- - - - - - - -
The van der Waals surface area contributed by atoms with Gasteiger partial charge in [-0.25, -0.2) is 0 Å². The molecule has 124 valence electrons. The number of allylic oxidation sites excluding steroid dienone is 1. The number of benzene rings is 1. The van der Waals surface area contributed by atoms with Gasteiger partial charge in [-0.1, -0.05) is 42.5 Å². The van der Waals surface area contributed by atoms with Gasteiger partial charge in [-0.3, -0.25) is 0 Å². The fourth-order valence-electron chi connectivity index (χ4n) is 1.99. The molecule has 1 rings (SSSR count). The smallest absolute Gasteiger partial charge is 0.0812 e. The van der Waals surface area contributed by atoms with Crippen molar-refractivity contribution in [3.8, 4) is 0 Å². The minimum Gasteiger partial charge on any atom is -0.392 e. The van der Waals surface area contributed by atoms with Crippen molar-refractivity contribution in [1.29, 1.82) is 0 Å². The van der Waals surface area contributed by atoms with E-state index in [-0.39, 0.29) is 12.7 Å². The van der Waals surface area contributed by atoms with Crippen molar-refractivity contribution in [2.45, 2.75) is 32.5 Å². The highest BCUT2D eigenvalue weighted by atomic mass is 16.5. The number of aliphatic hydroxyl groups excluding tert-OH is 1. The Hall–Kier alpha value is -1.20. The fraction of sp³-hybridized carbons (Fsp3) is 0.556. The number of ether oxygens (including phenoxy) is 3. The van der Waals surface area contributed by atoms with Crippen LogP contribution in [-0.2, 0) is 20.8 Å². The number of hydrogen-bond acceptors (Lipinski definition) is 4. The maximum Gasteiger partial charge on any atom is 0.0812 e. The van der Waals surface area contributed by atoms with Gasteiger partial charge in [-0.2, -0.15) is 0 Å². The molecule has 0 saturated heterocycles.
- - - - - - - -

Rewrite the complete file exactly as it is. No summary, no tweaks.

The van der Waals surface area contributed by atoms with Gasteiger partial charge in [-0.25, -0.2) is 0 Å². The molecule has 124 valence electrons. The number of allylic oxidation sites excluding steroid dienone is 1. The number of benzene rings is 1. The van der Waals surface area contributed by atoms with Gasteiger partial charge in [-0.1, -0.05) is 42.5 Å². The van der Waals surface area contributed by atoms with Gasteiger partial charge in [-0.3, -0.25) is 0 Å². The fourth-order valence-electron chi connectivity index (χ4n) is 1.99. The molecule has 1 rings (SSSR count). The smallest absolute Gasteiger partial charge is 0.0812 e. The van der Waals surface area contributed by atoms with Crippen molar-refractivity contribution in [3.8, 4) is 0 Å². The minimum Gasteiger partial charge on any atom is -0.392 e. The van der Waals surface area contributed by atoms with Crippen molar-refractivity contribution in [1.29, 1.82) is 0 Å². The van der Waals surface area contributed by atoms with E-state index in [-0.39, 0.29) is 12.7 Å². The van der Waals surface area contributed by atoms with Crippen molar-refractivity contribution in [2.45, 2.75) is 32.5 Å². The highest BCUT2D eigenvalue weighted by atomic mass is 16.5. The number of aliphatic hydroxyl groups excluding tert-OH is 1. The Hall–Kier alpha value is -1.20. The fraction of sp³-hybridized carbons (Fsp3) is 0.556. The number of ether oxygens (including phenoxy) is 3. The van der Waals surface area contributed by atoms with Crippen LogP contribution in [-0.2, 0) is 20.8 Å². The number of hydrogen-bond acceptors (Lipinski definition) is 4. The maximum Gasteiger partial charge on any atom is 0.0812 e. The van der Waals surface area contributed by atoms with Gasteiger partial charge in [-0.2, -0.15) is 0 Å². The molecule has 0 saturated heterocycles.